Brian then spoke about the reasons for optimism in the face of the Amazon age. These reasons come from an article from a Forbes article stating that Millenials and Generation Z prefer real stores and that many people have an interest in experiences (i.e. being downtown). The emphasis is about providing more of an experience than simply providing goods. This includes partnering with local creatives and being flexible. Examples of flexibility could include an eye-glass retailer can also sell books and coffee or an auto-parts store could sell water.
The participants were also given the opportunity to learn about local resources, online outreach, and succession strategies for their business through three idea stations. The stations were facilitated by Elaine Brett, organizational development consultant, Rachel Trigano, Communications Consultant, and Rachel Hanson, Mesa County libraries.
The library is an especially important institution in many communities particularly in an online world. The library has physical space and resources for the community to take advantage of such as: meeting rooms, A/V equipment, and access to high quality business resources. Online outreach is also important for businesses to communicate with their customers and increase traction and loyalty. Participants also thought about the future of their business including if they would sell it once they retired or if they would consider selling it to their employees as part of an employee owned co-op.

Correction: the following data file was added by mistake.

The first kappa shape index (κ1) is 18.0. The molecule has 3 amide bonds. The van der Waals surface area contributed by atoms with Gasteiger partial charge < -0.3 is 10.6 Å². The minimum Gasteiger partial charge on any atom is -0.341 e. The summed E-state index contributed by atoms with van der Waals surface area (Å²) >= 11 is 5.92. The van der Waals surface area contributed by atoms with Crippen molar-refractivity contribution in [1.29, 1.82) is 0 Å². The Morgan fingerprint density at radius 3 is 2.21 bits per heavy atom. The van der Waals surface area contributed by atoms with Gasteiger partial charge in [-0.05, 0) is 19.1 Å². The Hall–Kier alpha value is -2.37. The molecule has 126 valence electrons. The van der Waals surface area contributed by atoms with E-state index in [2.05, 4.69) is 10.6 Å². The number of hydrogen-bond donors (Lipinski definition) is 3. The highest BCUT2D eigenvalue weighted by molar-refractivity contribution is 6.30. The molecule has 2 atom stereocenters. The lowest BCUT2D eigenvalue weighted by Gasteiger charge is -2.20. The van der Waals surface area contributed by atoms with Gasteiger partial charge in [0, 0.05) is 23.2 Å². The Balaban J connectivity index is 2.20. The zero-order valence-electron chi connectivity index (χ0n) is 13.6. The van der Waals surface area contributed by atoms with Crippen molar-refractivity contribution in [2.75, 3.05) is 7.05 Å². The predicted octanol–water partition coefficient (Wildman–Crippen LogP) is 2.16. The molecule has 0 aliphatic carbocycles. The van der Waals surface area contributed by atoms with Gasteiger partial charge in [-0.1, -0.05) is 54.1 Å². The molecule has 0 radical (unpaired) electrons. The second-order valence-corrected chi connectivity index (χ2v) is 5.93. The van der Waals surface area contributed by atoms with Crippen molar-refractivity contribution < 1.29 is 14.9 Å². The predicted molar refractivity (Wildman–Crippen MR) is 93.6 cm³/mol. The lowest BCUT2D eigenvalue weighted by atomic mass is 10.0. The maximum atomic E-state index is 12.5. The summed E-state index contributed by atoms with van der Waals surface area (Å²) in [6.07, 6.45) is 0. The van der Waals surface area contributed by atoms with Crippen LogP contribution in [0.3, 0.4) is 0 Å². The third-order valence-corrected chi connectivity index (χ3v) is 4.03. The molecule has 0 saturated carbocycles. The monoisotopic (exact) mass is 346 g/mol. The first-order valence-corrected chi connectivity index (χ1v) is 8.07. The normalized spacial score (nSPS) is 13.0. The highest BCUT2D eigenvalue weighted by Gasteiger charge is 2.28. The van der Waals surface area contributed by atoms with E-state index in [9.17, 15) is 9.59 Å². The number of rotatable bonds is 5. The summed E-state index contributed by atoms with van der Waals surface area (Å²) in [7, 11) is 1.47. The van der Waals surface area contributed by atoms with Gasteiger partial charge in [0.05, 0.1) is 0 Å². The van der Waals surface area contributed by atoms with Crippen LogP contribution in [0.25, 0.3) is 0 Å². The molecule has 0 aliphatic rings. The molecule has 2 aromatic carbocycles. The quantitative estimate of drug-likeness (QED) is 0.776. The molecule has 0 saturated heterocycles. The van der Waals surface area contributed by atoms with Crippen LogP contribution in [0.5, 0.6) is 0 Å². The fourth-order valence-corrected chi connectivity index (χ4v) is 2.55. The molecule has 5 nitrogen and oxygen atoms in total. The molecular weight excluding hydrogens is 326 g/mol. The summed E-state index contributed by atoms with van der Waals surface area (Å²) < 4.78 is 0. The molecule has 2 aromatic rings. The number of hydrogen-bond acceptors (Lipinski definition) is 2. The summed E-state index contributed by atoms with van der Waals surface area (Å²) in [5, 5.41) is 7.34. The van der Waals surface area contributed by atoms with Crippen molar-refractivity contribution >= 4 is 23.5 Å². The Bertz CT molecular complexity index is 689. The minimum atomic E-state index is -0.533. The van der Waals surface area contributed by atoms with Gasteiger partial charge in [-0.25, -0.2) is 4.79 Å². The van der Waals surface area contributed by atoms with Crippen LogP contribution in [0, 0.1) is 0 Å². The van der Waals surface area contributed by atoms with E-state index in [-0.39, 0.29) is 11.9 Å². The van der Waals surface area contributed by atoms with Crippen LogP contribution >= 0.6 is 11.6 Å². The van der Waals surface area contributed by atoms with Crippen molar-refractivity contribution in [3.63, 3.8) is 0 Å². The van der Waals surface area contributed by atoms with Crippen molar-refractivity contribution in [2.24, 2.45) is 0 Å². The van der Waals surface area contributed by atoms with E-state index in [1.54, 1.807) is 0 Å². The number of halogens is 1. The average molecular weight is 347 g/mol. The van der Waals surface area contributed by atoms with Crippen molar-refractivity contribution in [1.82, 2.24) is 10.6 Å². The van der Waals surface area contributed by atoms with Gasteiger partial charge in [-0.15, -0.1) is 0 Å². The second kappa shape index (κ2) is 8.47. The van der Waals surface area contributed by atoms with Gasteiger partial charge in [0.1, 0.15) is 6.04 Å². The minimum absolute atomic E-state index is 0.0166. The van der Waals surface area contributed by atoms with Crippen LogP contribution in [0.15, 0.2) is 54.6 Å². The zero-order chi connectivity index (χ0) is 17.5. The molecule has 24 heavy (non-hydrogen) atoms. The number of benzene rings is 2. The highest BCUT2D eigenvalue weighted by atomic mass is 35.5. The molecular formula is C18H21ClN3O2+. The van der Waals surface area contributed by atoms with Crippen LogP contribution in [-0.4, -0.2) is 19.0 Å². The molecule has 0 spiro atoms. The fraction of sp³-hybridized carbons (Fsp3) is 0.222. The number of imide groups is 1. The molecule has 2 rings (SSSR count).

Western Slope Now in Grand Junction did a story on the event! Check out the video and article.
If you are a small business interested about learning more about these topics and creating a better experience for your customers, please join us in Castle Rock on October 23 for a business bootcamp. Click here for more information!